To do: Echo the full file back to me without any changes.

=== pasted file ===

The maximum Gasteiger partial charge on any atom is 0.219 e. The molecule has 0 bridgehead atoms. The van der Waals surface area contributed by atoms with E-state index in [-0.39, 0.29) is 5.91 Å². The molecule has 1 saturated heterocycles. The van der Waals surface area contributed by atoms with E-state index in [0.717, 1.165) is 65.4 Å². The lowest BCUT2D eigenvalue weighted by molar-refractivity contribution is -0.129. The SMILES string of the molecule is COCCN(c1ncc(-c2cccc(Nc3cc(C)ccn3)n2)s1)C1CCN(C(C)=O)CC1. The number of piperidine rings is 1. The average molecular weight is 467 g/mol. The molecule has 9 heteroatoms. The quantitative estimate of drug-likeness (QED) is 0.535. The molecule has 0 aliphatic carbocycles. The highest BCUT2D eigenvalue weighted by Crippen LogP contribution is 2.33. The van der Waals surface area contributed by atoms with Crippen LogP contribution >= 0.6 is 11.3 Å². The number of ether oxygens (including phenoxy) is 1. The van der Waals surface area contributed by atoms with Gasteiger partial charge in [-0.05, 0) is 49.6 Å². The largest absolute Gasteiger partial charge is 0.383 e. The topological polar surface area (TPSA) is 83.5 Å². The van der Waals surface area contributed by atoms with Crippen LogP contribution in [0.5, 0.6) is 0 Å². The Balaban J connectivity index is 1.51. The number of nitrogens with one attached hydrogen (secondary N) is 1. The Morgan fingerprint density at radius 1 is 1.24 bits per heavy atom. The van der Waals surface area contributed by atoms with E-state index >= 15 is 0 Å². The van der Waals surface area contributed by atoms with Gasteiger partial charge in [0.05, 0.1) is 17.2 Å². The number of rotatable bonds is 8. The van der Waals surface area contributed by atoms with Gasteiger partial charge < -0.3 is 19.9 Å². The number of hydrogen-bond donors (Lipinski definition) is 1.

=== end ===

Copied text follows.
The maximum Gasteiger partial charge on any atom is 0.219 e. The molecule has 0 bridgehead atoms. The van der Waals surface area contributed by atoms with E-state index in [-0.39, 0.29) is 5.91 Å². The molecule has 1 saturated heterocycles. The van der Waals surface area contributed by atoms with E-state index in [0.717, 1.165) is 65.4 Å². The lowest BCUT2D eigenvalue weighted by molar-refractivity contribution is -0.129. The SMILES string of the molecule is COCCN(c1ncc(-c2cccc(Nc3cc(C)ccn3)n2)s1)C1CCN(C(C)=O)CC1. The number of piperidine rings is 1. The average molecular weight is 467 g/mol. The molecule has 9 heteroatoms. The quantitative estimate of drug-likeness (QED) is 0.535. The molecule has 0 aliphatic carbocycles. The highest BCUT2D eigenvalue weighted by Crippen LogP contribution is 2.33. The van der Waals surface area contributed by atoms with Crippen LogP contribution >= 0.6 is 11.3 Å². The number of ether oxygens (including phenoxy) is 1. The van der Waals surface area contributed by atoms with Gasteiger partial charge in [-0.05, 0) is 49.6 Å². The largest absolute Gasteiger partial charge is 0.383 e. The topological polar surface area (TPSA) is 83.5 Å². The van der Waals surface area contributed by atoms with Crippen LogP contribution in [0.5, 0.6) is 0 Å². The Balaban J connectivity index is 1.51. The number of nitrogens with one attached hydrogen (secondary N) is 1. The Morgan fingerprint density at radius 1 is 1.24 bits per heavy atom. The van der Waals surface area contributed by atoms with E-state index >= 15 is 0 Å². The van der Waals surface area contributed by atoms with Gasteiger partial charge in [0.05, 0.1) is 17.2 Å². The number of rotatable bonds is 8. The van der Waals surface area contributed by atoms with Gasteiger partial charge < -0.3 is 19.9 Å². The number of hydrogen-bond donors (Lipinski definition) is 1.